Rockford Lhotka

 Sunday, July 26, 2015

I am very excited about the upcoming CSLA .NET 4.6 release – just a few days away now.

Thanks to Jason Bock we'll now have analyzers in Visual Studio 2015 to help you identify and fix some of the most common coding errors when building business classes.

And of course we've added support for .NET 4.6, Universal Windows Platform, and the latest Xamarin iOS/Android versions.

Here’s a list of the existing/planned changes.

Sunday, July 26, 2015 12:42:21 PM (Central Standard Time, UTC-06:00)  #    Disclaimer
 Tuesday, June 30, 2015

Windows_10_Logo.svg I installed 10158 on my Surface Pro 3 before bed last night, and having used it so far today I’m really pleased with the progress Microsoft has made since build 10130.

  • Mail and Calendar apps now work with exchange (to my extreme joy!)
  • People app now works with exchange (but still no facebook/twitter/linkedin like on the phone?)
  • My SP3 is running cool again, hopefully the battery won’t drain while asleep now (haven’t found out yet)
  • The overall feel of the OS is faster and smoother
  • The firmware update finally installed!
  • Cortana just gets better and better
  • The music app updated, and I’ve been enjoying my Xbox Music subscription all day today J

There are still some issues though.

  • Still can’t view only unread/flagged emails in the email app (this is a big issue!)
  • Still forced to use threaded reading view in email app (yuck)
  • No live tile for the weather app?
  • Numerous apps crash on launch, then often work after 2-3 more attempts (e.g. calendar, money, news)
  • Edge sometimes locks up with white blank screen after device comes back from sleep
  • The Phone companion app seems to always insta-crash
  • The twitter app crashes about once an hour (like in 130)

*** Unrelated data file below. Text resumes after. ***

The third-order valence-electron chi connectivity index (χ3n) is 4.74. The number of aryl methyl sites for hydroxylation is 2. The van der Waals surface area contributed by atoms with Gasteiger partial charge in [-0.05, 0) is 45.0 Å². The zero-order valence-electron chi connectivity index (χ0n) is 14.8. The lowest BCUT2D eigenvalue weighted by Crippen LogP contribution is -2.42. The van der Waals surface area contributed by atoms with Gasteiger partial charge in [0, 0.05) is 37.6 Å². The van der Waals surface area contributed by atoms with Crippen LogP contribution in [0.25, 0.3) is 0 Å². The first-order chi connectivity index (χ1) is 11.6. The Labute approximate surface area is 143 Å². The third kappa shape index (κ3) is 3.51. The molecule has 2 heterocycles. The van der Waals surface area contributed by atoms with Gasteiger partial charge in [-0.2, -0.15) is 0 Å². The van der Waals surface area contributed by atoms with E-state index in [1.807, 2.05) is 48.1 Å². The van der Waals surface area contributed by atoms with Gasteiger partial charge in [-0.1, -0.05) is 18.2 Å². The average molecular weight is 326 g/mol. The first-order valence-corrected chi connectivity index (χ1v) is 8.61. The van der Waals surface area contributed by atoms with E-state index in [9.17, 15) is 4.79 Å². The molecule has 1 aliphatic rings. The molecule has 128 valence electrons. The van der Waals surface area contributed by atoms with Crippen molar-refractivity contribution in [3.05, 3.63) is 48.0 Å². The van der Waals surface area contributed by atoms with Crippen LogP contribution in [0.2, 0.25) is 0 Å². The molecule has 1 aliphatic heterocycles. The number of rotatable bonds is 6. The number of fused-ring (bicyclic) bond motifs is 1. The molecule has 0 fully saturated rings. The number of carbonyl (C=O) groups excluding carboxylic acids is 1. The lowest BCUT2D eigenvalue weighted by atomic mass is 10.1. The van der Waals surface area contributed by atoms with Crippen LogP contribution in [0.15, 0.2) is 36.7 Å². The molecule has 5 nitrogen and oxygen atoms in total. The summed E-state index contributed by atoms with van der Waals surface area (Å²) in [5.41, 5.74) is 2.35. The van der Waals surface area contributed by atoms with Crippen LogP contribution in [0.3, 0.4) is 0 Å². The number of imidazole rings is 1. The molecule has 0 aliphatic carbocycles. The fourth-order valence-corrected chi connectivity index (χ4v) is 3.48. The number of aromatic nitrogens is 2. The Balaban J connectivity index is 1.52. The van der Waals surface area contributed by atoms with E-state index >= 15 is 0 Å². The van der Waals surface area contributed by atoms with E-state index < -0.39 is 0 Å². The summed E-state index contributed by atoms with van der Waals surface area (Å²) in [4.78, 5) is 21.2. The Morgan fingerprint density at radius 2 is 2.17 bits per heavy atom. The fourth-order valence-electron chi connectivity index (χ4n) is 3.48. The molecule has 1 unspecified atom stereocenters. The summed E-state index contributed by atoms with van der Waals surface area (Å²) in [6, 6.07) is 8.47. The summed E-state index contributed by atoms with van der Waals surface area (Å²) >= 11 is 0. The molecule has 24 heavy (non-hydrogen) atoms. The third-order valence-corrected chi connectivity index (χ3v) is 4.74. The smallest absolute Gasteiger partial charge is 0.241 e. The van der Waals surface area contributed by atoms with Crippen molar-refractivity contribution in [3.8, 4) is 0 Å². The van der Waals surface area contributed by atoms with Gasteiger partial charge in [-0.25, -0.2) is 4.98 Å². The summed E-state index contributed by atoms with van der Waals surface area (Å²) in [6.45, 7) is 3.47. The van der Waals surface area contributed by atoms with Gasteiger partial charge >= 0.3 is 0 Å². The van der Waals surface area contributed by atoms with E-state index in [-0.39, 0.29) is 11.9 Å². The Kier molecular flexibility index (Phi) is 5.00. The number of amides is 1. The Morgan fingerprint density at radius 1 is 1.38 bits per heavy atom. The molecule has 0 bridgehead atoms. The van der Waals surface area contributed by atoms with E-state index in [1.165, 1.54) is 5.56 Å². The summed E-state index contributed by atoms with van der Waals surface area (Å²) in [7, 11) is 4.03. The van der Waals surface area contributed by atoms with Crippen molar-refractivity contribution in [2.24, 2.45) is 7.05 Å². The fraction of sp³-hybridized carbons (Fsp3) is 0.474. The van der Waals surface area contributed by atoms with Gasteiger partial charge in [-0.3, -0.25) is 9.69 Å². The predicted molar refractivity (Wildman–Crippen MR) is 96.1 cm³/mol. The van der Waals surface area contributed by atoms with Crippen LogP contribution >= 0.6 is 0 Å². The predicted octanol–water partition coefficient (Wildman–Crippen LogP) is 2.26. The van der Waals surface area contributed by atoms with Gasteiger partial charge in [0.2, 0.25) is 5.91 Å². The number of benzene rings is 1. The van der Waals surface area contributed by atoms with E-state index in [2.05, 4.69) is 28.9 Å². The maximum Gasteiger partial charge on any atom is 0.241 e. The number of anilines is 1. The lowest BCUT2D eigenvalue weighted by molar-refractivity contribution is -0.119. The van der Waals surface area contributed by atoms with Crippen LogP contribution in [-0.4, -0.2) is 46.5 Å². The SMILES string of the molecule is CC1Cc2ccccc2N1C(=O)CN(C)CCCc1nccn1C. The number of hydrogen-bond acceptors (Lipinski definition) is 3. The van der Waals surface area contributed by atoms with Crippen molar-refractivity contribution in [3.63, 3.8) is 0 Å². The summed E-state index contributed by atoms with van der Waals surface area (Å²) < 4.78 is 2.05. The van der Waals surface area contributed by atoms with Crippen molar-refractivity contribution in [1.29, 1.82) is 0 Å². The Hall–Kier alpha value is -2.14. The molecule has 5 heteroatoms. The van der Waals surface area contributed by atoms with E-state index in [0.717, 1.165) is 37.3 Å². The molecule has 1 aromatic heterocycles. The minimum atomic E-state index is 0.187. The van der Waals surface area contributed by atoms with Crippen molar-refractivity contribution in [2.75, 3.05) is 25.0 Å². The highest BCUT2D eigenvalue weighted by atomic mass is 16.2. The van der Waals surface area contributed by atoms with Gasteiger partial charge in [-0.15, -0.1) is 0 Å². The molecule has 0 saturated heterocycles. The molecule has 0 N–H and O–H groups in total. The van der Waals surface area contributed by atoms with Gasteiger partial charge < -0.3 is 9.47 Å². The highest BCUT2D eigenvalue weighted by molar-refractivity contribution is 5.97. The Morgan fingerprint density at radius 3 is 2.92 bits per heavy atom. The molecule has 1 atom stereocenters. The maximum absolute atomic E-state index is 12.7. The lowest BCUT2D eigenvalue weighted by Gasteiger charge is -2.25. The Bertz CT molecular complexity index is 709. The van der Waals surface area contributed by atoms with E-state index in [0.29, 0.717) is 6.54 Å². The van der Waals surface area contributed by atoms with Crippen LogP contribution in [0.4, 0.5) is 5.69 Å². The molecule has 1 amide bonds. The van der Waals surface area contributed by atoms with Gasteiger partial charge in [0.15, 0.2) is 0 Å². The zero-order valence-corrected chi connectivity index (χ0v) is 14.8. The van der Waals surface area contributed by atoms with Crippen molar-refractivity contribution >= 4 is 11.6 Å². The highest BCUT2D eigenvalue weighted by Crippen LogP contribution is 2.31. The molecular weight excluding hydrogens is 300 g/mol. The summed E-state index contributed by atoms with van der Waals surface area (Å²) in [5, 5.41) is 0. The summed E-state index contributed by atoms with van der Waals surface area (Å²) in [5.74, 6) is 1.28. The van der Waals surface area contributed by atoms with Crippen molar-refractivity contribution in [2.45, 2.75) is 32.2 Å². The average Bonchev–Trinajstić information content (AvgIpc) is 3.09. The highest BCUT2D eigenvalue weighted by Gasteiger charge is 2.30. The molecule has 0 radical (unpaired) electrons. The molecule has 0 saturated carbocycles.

• NextGenReader has no live tile (and crashes perhaps once a day like in 130)
  • Having the start menu on multiple monitors remains pointless as all apps still only start on the primary monitor

My little use of the photos app so far is inconclusive, but it seems more stable and faster.

I also haven’t switch a lot between tablet mode on/off, but it seems much better than in 130.

This update has addressed many of my concerns from 130. Keep up the good work Microsoft!

Tuesday, June 30, 2015 2:27:20 PM (Central Standard Time, UTC-06:00)  #    Disclaimer
 Monday, June 15, 2015

Today I moved the CSLA .NET forum to GitHub.

The old forum is now a read-only archive, and I expect it can stay that way for a couple of years until its relevance fades away.

Monday, June 15, 2015 12:05:12 PM (Central Standard Time, UTC-06:00)  #    Disclaimer
 Tuesday, May 12, 2015

p710830446-5 As many of you probably know, I’ve had some serious health issues over the past couple years.

In July of 2013 I had a Type A dissection and an aneurysm in my ascending aorta (the primary vessel feeding blood to the entire body) and had emergency surgery to replace that section of my aorta. Then in September of 2013 I had something called a Type B dissection of my descending aorta (the same vessel, but the part that runs from the top of the chest through the abdomen and splits off into each leg).

Now in February of 2015 I had one of the most major surgeries a person can have, where they replaced my descending aorta with a synthetic. The incision runs from my left shoulder blade (in the back) around under my ribs to the front and down through my abdomen. They literally removed my aorta and replaced it – detaching and reattaching the connections that feed every major organ, including the spine, with blood. This took around 14 hours from start to end of the surgery, and of course I’m still recovering at this point in time.

So now I have perhaps 3-4 cm of natural aorta left, right at the very top between the replaced ascending and descending aortas, otherwise I’ve (hopefully) been rebuilt stronger, faster, and better than before. For those who catch that reference, no this didn’t quite cost $6 million, but I can tell you that without health insurance no normal person could ever pay off the resulting debt. (to be fair, without health insurance a person wouldn’t have had access to the specialists and tests to determine the need for the surgery, so they’d just have died when one of the aneurysms burst)

Between 2013 and this latest surgery they were treating the dissection medically, which meant I was taking around 14 medications every day to control my blood pressure and heart rate. The upside to this latest surgery is that I’m now on just a couple meds, so my mind is much clearer and more active than it has been in a long time – and I’m no longer super-sensitive to cold and warm temperatures, which is a constant relief!